Social inequalities have increased through the current economic crisis and they pose a considerable threat to social cohesion. Rising unemployment, particularly affecting the young generation, unequal access to education and health care, increasing poverty are some of the elements, among others, that will have far-reaching consequences on society wellbeing. The phenomenon of inequalities raises tough questions on how our political systems at national and European level are able to reduce inequalities and improve social cohesion according to a European Social Model. Several research projects, funded under the Social Sciences and Humanities theme of the 7th Framework Programme have deepened this analysis highlighting the need for further debate and policies tackling the roots of inequalities.
Whatever we think about it, it is clear that surveillance has increased – it is hard to ignore as the topic frequently hits the headlines. But does it matter? The EU-funded IRISS project is intent on finding out. The team is looking at whether surveillance changes our behaviour, and how it impacts our basic rights. The conclusions will be presented to policymakers, together with recommendations.
"Every day there is a new surveillance gadget, in addition to the numerous programmes already gathering data on us. We are sleepwalking into a surveillance society," claims IRISS coordinator Reinhard Kreissl of Austria’s Institute for the Sociology of Law and Criminology. He wants to know what effect this surveillance has on how we live our lives, and levels of trust.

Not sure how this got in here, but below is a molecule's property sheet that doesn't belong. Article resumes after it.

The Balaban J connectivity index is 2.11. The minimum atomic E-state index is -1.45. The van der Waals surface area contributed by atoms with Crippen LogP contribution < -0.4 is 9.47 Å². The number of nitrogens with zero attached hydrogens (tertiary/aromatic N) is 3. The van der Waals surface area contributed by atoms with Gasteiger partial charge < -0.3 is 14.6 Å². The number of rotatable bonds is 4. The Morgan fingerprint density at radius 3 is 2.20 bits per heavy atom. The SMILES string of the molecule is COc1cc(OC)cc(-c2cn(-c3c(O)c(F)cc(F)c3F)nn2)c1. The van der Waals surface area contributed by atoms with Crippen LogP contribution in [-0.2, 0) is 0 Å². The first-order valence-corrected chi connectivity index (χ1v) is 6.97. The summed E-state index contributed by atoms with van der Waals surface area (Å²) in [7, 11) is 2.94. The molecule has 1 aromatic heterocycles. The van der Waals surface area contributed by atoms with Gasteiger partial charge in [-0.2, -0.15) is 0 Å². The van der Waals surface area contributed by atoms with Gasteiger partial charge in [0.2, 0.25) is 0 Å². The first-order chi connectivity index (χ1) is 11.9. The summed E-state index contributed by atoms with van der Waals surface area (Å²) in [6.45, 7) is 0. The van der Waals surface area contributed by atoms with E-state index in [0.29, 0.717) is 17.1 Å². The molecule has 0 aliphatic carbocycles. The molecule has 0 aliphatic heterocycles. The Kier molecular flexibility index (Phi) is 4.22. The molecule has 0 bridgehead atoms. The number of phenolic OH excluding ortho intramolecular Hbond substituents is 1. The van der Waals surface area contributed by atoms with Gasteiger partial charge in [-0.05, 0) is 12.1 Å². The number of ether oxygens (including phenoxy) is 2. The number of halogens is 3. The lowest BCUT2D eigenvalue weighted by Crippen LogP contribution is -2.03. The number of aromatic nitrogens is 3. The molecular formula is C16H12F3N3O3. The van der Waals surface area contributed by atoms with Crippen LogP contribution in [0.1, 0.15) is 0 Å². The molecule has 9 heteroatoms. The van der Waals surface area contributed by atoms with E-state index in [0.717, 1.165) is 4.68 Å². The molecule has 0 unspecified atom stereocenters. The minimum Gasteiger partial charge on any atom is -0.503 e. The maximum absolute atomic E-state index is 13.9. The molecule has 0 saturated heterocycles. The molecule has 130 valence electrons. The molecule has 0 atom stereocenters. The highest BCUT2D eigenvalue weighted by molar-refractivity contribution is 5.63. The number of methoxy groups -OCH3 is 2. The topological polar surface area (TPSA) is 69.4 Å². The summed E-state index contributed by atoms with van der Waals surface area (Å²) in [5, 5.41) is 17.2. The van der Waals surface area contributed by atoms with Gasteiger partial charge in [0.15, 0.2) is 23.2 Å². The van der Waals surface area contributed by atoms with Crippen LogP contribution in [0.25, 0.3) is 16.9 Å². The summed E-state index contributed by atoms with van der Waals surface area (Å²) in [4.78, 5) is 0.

The IRISS team has been looking into the legal, social and technical aspects of surveillance, investigating awareness and reactions through case studies and interviews. And whereas talk of surveillance usually focuses on state security, the project is also looking at data collection by the private sector – for example by social media outlets, online vendors and search engines.
On 5 June 2014, DG Research and Innovation, in cooperation with the FLASH-IT project, organized a conference on “Research Meets Diplomacy: Europe as a Global Actor”. This conference was on the one hand intended to take stock of the rich research financed under the Socio-economic Sciences and Humanities programme under FP7. On the other hand, through an exchange between researchers and EU foreign policy-makers, ideas were discussed on future topics for research on the EU as a global actor under Societal Challenge 6 “Europe in a changing world - Inclusive, Innovative and Reflective Societies” of Horizon 2020. The debates concentrated on three major themes:
- the EU’s capacities as a global actor,
- the EU’s neighbourhood with an emphasis on the Mediterranean, and
- the EU’s role in the wider world and key global challenges, focussing on two regions that have been less in the spotlight: Latin America and the Caribbean and the Pacific.
The event brought together over 120 participants from the public and private sector, including many academics and policy-makers.
The overarching goal of Flash-it is to contribute to further and future development of evidence-based policy-making coping with Europe 2020’s priorities through effective dissemination of the results already achieved by FP7 funded projects in the Socio-economic Sciences and Humanities theme. That's why the consortium launched its database which contains useful, targeted and categorized information... Access the database